Sunday, January 11, 2009

LSD and Strychnine

The Legend: Most LSD contains strychnine and can poison the user.

Status: False

  • Strychnine is cheaper so unscrupulous drug dealers sell it as a substitute for LSD.
  • Strychnine is a byproduct of LSD synthesis, so it's in all real LSD.
  • Strychnine is necessary to bind the LSD to the blotter paper.
  • For you to be able to get high from the LSD there has to be some strychnine in it.
  • The body produces strychnine as a result of LSD metabolism.
  • Body aches and fatigue after LSD use are caused by the strychnine.

None of these statements are true, but that hasn't stopped well-meaning drug educators and health teachers from repeating them for the past 20 years. Even drug users repeat these rumors, as evidenced by browsing through online chat rooms and message boards.

If this were true, if there was strychnine in LSD, it would follow that people would die from using LSD. Conversely, if people were dying from using just LSD there would be some backward logic in saying that there must have been a poison involved. In fact, while there are a few cases of LSD overdoses and massive ingestions, there are few if any deaths reported to have been absolutely caused by LSD.

The active does of LSD for a human is 50-200 micrograms. A microgram is a millionth of a gram.  It takes over 12,000 micrograms, or "mikes," of LSD to kill a lab rat. Do the math. If it takes 120 hits of acid to kill a 1 lb. lab rat, and a human weighs about 150 lbs., a lethal dose for a human would be, well, a whole lot of LSD. Something like 18,000 hits. Considering the extremely low potential for overdose deaths, it seems odd that rumors about poison-laced LSD would originate and persist, but they have.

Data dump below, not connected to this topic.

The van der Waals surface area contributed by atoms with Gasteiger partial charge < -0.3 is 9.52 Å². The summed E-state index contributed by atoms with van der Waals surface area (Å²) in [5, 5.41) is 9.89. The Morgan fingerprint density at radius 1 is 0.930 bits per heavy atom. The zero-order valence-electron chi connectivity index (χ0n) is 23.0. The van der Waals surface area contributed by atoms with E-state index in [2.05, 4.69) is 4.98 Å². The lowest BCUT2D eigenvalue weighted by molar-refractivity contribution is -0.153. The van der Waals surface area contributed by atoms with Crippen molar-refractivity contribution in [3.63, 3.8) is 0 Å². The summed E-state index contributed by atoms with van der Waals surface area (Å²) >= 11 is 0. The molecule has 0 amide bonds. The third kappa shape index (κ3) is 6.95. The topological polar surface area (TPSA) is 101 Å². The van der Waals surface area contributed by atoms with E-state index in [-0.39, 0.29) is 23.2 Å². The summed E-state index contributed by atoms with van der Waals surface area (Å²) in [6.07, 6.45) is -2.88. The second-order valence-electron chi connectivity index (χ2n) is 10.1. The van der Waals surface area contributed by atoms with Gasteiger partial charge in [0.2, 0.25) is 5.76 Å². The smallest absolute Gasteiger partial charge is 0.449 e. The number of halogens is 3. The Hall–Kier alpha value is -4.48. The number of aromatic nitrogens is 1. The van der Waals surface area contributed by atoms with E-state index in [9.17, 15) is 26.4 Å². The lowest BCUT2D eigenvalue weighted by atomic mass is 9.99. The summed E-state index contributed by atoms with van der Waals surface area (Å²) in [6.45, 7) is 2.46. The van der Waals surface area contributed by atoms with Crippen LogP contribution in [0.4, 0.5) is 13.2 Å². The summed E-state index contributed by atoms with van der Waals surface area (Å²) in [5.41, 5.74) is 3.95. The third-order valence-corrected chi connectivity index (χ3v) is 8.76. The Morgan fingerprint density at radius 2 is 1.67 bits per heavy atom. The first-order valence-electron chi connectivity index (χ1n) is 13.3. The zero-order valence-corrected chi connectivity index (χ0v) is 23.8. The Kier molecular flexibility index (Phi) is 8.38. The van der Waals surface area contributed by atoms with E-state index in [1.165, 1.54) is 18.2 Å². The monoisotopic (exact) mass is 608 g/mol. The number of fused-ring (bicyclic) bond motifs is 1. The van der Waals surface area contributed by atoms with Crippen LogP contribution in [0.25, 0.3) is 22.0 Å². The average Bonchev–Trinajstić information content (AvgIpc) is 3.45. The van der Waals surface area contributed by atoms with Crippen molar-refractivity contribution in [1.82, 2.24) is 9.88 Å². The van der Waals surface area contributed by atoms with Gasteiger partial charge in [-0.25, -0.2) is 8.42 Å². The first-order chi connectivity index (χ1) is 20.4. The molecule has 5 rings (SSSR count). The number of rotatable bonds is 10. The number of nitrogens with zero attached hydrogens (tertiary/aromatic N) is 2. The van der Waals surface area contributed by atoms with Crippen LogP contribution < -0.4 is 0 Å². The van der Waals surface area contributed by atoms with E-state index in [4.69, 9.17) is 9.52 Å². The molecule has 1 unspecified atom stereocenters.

If you consider our culture's ingrained message that illegal drugs are deadly and to be feared, then add the belief that drug dealers are unscrupulous people who would think nothing of selling strychnine as LSD, then this rumor makes a little more sense. Or at least it is understandable why it has persisted.

LSD is commonly absorbed into blotter paper, the user then consumes the small square of paper. A dose of blotter is not big enough to hold enough strychnine to harm a human. You just can't get enough poison on a tiny square of paper.

Strychnine is an odorless white powder. However, it is very bitter and can be detected in miniscule quantities way below a toxic dose. Since most LSD in ingested orally, the user would notice this adulterant.

There have been a few murder investigations where one person tried to poison another person by mixing strychnine with LSD or other drugs, but it has never been associated with recreational LSD sale or use.

Human strychnine poisoning is rare with less than 100 cases a year being reported.  That does not stop the rumors, though.